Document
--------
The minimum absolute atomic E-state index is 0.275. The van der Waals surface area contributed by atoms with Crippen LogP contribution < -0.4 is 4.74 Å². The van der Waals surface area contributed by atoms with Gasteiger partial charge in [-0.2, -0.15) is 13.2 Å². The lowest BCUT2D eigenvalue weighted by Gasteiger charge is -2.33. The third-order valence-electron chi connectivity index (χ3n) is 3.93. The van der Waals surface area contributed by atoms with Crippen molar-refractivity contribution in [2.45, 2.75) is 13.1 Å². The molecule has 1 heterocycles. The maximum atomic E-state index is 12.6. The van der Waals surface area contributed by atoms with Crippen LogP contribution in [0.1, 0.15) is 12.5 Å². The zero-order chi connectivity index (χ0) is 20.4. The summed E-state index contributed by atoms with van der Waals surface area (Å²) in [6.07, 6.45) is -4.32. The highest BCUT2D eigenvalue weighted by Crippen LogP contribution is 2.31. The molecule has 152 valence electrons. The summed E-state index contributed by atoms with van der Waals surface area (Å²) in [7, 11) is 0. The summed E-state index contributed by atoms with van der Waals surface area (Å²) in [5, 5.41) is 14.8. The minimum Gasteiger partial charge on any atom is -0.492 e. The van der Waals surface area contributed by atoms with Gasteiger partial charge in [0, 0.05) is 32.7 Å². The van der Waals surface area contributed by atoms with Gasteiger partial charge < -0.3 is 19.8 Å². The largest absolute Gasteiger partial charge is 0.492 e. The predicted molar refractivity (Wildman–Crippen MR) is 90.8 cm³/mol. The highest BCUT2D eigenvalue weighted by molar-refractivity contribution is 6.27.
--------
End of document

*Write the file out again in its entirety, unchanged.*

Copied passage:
The minimum absolute atomic E-state index is 0.275. The van der Waals surface area contributed by atoms with Crippen LogP contribution < -0.4 is 4.74 Å². The van der Waals surface area contributed by atoms with Gasteiger partial charge in [-0.2, -0.15) is 13.2 Å². The lowest BCUT2D eigenvalue weighted by Gasteiger charge is -2.33. The third-order valence-electron chi connectivity index (χ3n) is 3.93. The van der Waals surface area contributed by atoms with Crippen molar-refractivity contribution in [2.45, 2.75) is 13.1 Å². The molecule has 1 heterocycles. The maximum atomic E-state index is 12.6. The van der Waals surface area contributed by atoms with Crippen LogP contribution in [0.1, 0.15) is 12.5 Å². The zero-order chi connectivity index (χ0) is 20.4. The summed E-state index contributed by atoms with van der Waals surface area (Å²) in [6.07, 6.45) is -4.32. The highest BCUT2D eigenvalue weighted by Crippen LogP contribution is 2.31. The molecule has 152 valence electrons. The summed E-state index contributed by atoms with van der Waals surface area (Å²) in [7, 11) is 0. The summed E-state index contributed by atoms with van der Waals surface area (Å²) in [5, 5.41) is 14.8. The minimum Gasteiger partial charge on any atom is -0.492 e. The van der Waals surface area contributed by atoms with Gasteiger partial charge in [0, 0.05) is 32.7 Å². The van der Waals surface area contributed by atoms with Gasteiger partial charge < -0.3 is 19.8 Å². The largest absolute Gasteiger partial charge is 0.492 e. The predicted molar refractivity (Wildman–Crippen MR) is 90.8 cm³/mol. The highest BCUT2D eigenvalue weighted by molar-refractivity contribution is 6.27.